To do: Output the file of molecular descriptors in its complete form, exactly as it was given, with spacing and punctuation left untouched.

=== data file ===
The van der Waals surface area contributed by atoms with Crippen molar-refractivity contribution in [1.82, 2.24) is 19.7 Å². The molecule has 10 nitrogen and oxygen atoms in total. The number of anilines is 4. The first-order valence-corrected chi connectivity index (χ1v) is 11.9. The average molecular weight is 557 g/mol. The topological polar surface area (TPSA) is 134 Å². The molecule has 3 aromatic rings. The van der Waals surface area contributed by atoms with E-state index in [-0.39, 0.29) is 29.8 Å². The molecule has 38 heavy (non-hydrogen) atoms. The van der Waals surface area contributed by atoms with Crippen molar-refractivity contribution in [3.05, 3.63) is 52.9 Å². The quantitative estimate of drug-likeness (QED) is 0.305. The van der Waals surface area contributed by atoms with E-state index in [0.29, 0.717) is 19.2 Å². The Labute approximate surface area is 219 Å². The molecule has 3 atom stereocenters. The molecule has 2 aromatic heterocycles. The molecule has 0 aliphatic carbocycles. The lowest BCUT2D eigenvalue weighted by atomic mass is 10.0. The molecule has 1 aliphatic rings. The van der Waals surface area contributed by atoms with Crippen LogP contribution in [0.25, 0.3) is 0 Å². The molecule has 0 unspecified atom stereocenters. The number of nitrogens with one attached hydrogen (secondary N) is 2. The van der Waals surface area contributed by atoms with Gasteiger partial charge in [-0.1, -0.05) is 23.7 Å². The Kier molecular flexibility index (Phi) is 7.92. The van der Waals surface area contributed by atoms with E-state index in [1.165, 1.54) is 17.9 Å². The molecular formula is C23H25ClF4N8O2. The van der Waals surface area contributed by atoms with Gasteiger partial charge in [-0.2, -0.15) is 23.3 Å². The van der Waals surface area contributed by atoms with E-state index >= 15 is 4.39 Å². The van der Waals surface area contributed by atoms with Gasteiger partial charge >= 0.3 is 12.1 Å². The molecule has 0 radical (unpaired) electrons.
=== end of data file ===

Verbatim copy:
The van der Waals surface area contributed by atoms with Crippen molar-refractivity contribution in [1.82, 2.24) is 19.7 Å². The molecule has 10 nitrogen and oxygen atoms in total. The number of anilines is 4. The first-order valence-corrected chi connectivity index (χ1v) is 11.9. The average molecular weight is 557 g/mol. The topological polar surface area (TPSA) is 134 Å². The molecule has 3 aromatic rings. The van der Waals surface area contributed by atoms with E-state index in [-0.39, 0.29) is 29.8 Å². The molecule has 38 heavy (non-hydrogen) atoms. The van der Waals surface area contributed by atoms with Crippen molar-refractivity contribution in [3.05, 3.63) is 52.9 Å². The quantitative estimate of drug-likeness (QED) is 0.305. The van der Waals surface area contributed by atoms with E-state index in [0.29, 0.717) is 19.2 Å². The Labute approximate surface area is 219 Å². The molecule has 3 atom stereocenters. The molecule has 2 aromatic heterocycles. The molecule has 0 aliphatic carbocycles. The lowest BCUT2D eigenvalue weighted by atomic mass is 10.0. The molecule has 1 aliphatic rings. The van der Waals surface area contributed by atoms with Crippen LogP contribution in [0.25, 0.3) is 0 Å². The molecule has 0 unspecified atom stereocenters. The number of nitrogens with one attached hydrogen (secondary N) is 2. The van der Waals surface area contributed by atoms with Gasteiger partial charge in [-0.1, -0.05) is 23.7 Å². The Kier molecular flexibility index (Phi) is 7.92. The van der Waals surface area contributed by atoms with E-state index in [1.165, 1.54) is 17.9 Å². The molecular formula is C23H25ClF4N8O2. The van der Waals surface area contributed by atoms with Gasteiger partial charge in [-0.2, -0.15) is 23.3 Å². The van der Waals surface area contributed by atoms with E-state index >= 15 is 4.39 Å². The van der Waals surface area contributed by atoms with Gasteiger partial charge >= 0.3 is 12.1 Å². The molecule has 0 radical (unpaired) electrons.